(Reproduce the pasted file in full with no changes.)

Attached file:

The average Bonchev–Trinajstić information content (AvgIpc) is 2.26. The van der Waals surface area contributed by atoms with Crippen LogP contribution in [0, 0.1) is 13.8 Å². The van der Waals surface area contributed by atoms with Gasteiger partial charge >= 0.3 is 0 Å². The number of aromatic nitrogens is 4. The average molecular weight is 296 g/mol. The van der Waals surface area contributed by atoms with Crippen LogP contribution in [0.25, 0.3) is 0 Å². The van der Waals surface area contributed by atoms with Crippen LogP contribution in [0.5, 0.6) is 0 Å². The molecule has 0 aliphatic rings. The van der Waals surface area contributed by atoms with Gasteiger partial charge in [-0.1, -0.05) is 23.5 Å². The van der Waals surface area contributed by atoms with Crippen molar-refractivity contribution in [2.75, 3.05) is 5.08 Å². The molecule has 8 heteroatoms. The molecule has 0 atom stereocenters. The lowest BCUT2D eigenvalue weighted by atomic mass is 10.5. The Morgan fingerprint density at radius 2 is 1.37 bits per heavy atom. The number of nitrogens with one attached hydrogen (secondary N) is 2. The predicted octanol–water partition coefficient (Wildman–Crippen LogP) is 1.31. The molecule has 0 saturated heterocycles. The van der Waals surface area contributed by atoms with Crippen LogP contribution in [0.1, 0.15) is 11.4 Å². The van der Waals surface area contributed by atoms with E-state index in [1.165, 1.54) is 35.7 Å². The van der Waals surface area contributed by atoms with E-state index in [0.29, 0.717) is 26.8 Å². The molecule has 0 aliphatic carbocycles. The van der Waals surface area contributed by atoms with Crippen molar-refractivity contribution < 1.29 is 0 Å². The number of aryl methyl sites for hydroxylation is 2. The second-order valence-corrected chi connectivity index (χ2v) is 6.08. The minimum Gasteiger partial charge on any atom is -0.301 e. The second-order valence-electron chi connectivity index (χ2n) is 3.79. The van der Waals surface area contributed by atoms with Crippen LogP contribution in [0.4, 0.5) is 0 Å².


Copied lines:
The average Bonchev–Trinajstić information content (AvgIpc) is 2.26. The van der Waals surface area contributed by atoms with Crippen LogP contribution in [0, 0.1) is 13.8 Å². The van der Waals surface area contributed by atoms with Gasteiger partial charge >= 0.3 is 0 Å². The number of aromatic nitrogens is 4. The average molecular weight is 296 g/mol. The van der Waals surface area contributed by atoms with Crippen LogP contribution in [0.25, 0.3) is 0 Å². The van der Waals surface area contributed by atoms with Crippen LogP contribution in [0.5, 0.6) is 0 Å². The molecule has 0 aliphatic rings. The van der Waals surface area contributed by atoms with Gasteiger partial charge in [-0.1, -0.05) is 23.5 Å². The van der Waals surface area contributed by atoms with Crippen molar-refractivity contribution in [2.75, 3.05) is 5.08 Å². The molecule has 8 heteroatoms. The molecule has 0 atom stereocenters. The lowest BCUT2D eigenvalue weighted by atomic mass is 10.5. The Morgan fingerprint density at radius 2 is 1.37 bits per heavy atom. The number of nitrogens with one attached hydrogen (secondary N) is 2. The predicted octanol–water partition coefficient (Wildman–Crippen LogP) is 1.31. The molecule has 0 saturated heterocycles. The van der Waals surface area contributed by atoms with Crippen LogP contribution in [0.1, 0.15) is 11.4 Å². The van der Waals surface area contributed by atoms with E-state index in [1.165, 1.54) is 35.7 Å². The van der Waals surface area contributed by atoms with E-state index in [0.29, 0.717) is 26.8 Å². The molecule has 0 aliphatic carbocycles. The van der Waals surface area contributed by atoms with Crippen molar-refractivity contribution < 1.29 is 0 Å². The number of aryl methyl sites for hydroxylation is 2. The second-order valence-corrected chi connectivity index (χ2v) is 6.08. The minimum Gasteiger partial charge on any atom is -0.301 e. The second-order valence-electron chi connectivity index (χ2n) is 3.79. The van der Waals surface area contributed by atoms with Crippen LogP contribution in [0.4, 0.5) is 0 Å².